How Russia is expanding its influence in Ukraine


AAgain and again the West worries that Russia might invade Ukraine. And not covertly, as in 2014, when only the “green men” in the Crimea were recognized as Russian troops with a delay, but openly. Similar to just recently, last spring, pictures of tanks from places like Voronezh in western Russia are making the rounds through social networks; They are mostly filmed from passing cars. In addition, there are impressive information about troops that Russia has drawn together on its western borders; in Kiev the number was given as 114,000.

In order for such figures to be meaningful, however, one would have to take as a basis how many soldiers Russia has permanently stationed in the western and southern Russian military districts (the latter also includes the annexed Ukrainian Crimea). Such an invoice has not yet been issued. The strength of the Ukrainian armed forces is estimated at a good quarter of a million. Moscow routinely rejects Western concerns and stresses that they are not a threat to anyone; In addition, as always against Western allegations, President Vladimir Putin raises his own allegations; in this case it is about voyages of American warships through the Black Sea, which Moscow upgraded to an “unannounced” NATO maneuver.

No new propaganda offensive

So far Moscow has not launched a new propaganda offensive against Ukraine that goes beyond what has been customary for years. That was not the case during the spring march, when Kiev was furiously accused of plans to attack the “People’s Republics” of Donetsk and Luhansk, as well as atrocities against civilians. Unlike in the spring, there are currently no Russian reports on “spontaneous combat readiness exercises” in the context of which the troop movements took place before they were publicly terminated at the end of April. That was only available these days for the Belarusian region of Grodno, which was at the center of the migration crisis orchestrated by Minsk ruler Alexandr Lukashenko. Russian paratroopers who are said to have returned were sent there at the end of last week.

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Andrei Kortunow of the Russian Council for International Affairs, an official Moscow think tank, said during the spring march that the idea of ​​joining the eastern Ukrainian territories to Russia would become “more popular” and, whispered about a great war, could stumble into “Europe” as it did in 1914 Relations between Moscow and Kiev have not improved since then. In Ukraine, for example, the pro-Russian politician Viktor Medwetschuk, a companion of Putin, has been charged with treason. Last month, Moscow angered the use of a Turkish Bayraktar drone by the Ukrainian armed forces in Donbass, a weapon that contributed to the victory of the Azerbaijani troops under ruler Ilham Aliyev over Armenian troops in the battle over the conflict area of ​​Nagornyi Karabakh a year ago.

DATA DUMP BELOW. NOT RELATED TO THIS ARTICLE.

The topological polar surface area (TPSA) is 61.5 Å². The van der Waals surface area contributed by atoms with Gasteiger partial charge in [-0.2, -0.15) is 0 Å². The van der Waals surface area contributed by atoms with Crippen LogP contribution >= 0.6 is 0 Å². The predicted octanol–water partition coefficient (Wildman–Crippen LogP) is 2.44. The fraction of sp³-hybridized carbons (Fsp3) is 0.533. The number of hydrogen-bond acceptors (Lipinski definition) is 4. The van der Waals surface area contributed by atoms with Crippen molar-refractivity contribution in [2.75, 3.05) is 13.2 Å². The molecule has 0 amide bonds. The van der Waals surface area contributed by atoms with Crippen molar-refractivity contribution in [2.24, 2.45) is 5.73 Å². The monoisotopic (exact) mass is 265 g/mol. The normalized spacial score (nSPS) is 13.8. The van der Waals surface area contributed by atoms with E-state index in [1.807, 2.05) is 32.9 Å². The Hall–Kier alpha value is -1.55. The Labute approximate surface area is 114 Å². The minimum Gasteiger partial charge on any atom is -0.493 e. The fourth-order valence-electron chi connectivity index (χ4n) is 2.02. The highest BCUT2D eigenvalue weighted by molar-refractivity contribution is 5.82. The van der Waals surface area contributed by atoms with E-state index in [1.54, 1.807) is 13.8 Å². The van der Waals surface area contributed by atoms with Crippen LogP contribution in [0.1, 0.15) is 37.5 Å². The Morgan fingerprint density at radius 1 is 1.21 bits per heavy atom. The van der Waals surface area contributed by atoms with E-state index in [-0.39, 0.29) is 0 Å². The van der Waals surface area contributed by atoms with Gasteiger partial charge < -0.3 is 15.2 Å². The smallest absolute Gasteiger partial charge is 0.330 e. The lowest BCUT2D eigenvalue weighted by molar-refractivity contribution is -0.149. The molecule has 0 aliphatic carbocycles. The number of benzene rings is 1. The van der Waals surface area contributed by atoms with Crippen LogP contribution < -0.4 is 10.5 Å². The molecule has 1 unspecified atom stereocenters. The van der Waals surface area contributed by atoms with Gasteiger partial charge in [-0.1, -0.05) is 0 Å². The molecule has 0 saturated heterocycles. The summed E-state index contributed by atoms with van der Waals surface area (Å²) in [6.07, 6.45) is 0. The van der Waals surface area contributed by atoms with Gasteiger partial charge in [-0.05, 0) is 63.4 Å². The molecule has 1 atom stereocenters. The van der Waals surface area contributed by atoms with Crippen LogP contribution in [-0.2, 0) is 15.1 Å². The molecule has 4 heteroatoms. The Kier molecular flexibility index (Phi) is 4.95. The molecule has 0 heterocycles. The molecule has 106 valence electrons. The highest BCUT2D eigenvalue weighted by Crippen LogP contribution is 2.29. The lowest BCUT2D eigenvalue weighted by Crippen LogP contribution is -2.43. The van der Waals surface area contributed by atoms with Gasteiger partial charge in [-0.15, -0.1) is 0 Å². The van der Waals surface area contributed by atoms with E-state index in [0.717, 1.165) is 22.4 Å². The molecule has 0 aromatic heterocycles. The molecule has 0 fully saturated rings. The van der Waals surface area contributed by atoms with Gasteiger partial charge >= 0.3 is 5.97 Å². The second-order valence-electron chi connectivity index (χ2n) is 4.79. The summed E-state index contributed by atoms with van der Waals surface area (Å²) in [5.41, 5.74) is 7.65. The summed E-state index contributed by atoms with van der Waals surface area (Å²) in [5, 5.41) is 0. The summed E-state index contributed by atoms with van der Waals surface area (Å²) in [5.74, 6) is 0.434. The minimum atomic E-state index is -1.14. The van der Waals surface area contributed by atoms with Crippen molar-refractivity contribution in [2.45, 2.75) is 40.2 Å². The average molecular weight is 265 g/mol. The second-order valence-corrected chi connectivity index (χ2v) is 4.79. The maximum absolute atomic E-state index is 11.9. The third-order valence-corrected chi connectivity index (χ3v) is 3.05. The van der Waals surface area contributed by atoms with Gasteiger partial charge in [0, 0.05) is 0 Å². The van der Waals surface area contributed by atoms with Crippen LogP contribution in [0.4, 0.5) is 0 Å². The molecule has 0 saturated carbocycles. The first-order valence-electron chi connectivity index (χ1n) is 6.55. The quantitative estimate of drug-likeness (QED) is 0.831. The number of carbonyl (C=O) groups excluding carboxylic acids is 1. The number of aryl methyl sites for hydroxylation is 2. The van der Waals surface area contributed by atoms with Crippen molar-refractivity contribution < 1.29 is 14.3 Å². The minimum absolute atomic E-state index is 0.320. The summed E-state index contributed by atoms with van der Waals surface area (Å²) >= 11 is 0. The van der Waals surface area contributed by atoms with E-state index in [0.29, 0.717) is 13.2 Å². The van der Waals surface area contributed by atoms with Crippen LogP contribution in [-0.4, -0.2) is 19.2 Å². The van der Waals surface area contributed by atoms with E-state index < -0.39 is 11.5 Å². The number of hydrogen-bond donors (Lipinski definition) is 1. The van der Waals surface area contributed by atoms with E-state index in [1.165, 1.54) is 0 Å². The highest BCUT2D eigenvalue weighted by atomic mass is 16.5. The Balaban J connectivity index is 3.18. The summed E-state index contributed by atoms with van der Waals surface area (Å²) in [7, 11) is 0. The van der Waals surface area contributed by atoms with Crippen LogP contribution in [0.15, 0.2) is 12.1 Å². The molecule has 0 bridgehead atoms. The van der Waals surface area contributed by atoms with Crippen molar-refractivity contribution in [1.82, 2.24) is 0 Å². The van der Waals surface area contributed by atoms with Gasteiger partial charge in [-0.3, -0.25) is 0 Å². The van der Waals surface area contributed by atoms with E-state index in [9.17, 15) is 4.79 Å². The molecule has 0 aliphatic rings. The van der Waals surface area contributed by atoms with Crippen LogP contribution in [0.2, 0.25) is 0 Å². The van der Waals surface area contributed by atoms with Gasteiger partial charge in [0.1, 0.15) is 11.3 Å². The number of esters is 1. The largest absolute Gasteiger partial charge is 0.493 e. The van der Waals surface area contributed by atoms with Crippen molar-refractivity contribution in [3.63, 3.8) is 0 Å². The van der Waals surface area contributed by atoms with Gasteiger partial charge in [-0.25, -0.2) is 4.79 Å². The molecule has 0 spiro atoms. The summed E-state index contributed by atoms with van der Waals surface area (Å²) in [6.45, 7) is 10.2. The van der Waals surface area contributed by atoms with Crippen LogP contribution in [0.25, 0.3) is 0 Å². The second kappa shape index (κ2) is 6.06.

Not enough forces for a “serious” military operation

President Volodymyr Zelenskyj wanted to “perhaps try to become a Ukrainian Aliyev”, the news portal The Moscow Times quoted the observer Kortunov as conveying Moscow concerns that Ukraine might try to recapture the “People’s Republics” militarily. But for Kortunov there is currently everything in favor of treating Russia’s actions as mere deterrents. There are not enough forces at the border for a “serious” military operation. “I honestly see no basis for expecting an invasion,” Kortunov told the Moscow Times. “I don’t know what it would achieve. The losses would be great and the possible gains would be very limited. “

Over the invasion worries, however, lost sight of how Moscow is at the same time advancing what is described as the “creeping annexation” of the “people’s republics”. Hundreds of thousands of Ukrainians living in the eastern Ukrainian regions have already been naturalized by Russia. Many of these “new Russians” cast their votes last September in the elections to the Duma, the Russian lower house, online and in organized trips to the neighboring Rostov region in southwest Russia.

Invasion worries and migration crisis as a distraction

Prominent figures in the conquest of the Donbass have received Duma mandates: the writer Sachar Prilepin, who fought in Donbass, and the political advisor Alexandr Borodaj, who temporarily acted as the “head of government” of the “Donetsk People’s Republic”. Borodaj, who belongs to the power party United Russia, recently said in an interview that the troops of the “People’s Republics” and Russia’s armed forces are equally “our Russian people”, there is no difference. Officially, it is also said that there are no active Russian armed forces in the “People’s Republics”.

In fact, the “People’s Republics” are becoming more and more connected to Russia. On Monday, Putin signed a decree called “humanitarian aid” for the “people’s republics”. Goods produced there – or at least labeled – are now allowed to be traded in unlimited quantities in Russia and can also be purchased by government agencies. One can understand this as the legalization of the shadow economy, other goods first of all coal, which has so far been brought to Russia and from there is supposed to reach the markets as domestic coal. The step is also officially referred to as an “exception” that applies “until the political settlement of the situation”. But Putin’s decree fits in with a number of corresponding measures, such as the changeover to the ruble in 2015, the recognition of “passports” of the “People’s Republics” in 2017 and the naturalizations that began in 2019. The invasion worries and the migration crisis on the Belarusian border with the EU may act as a distraction from such measures.


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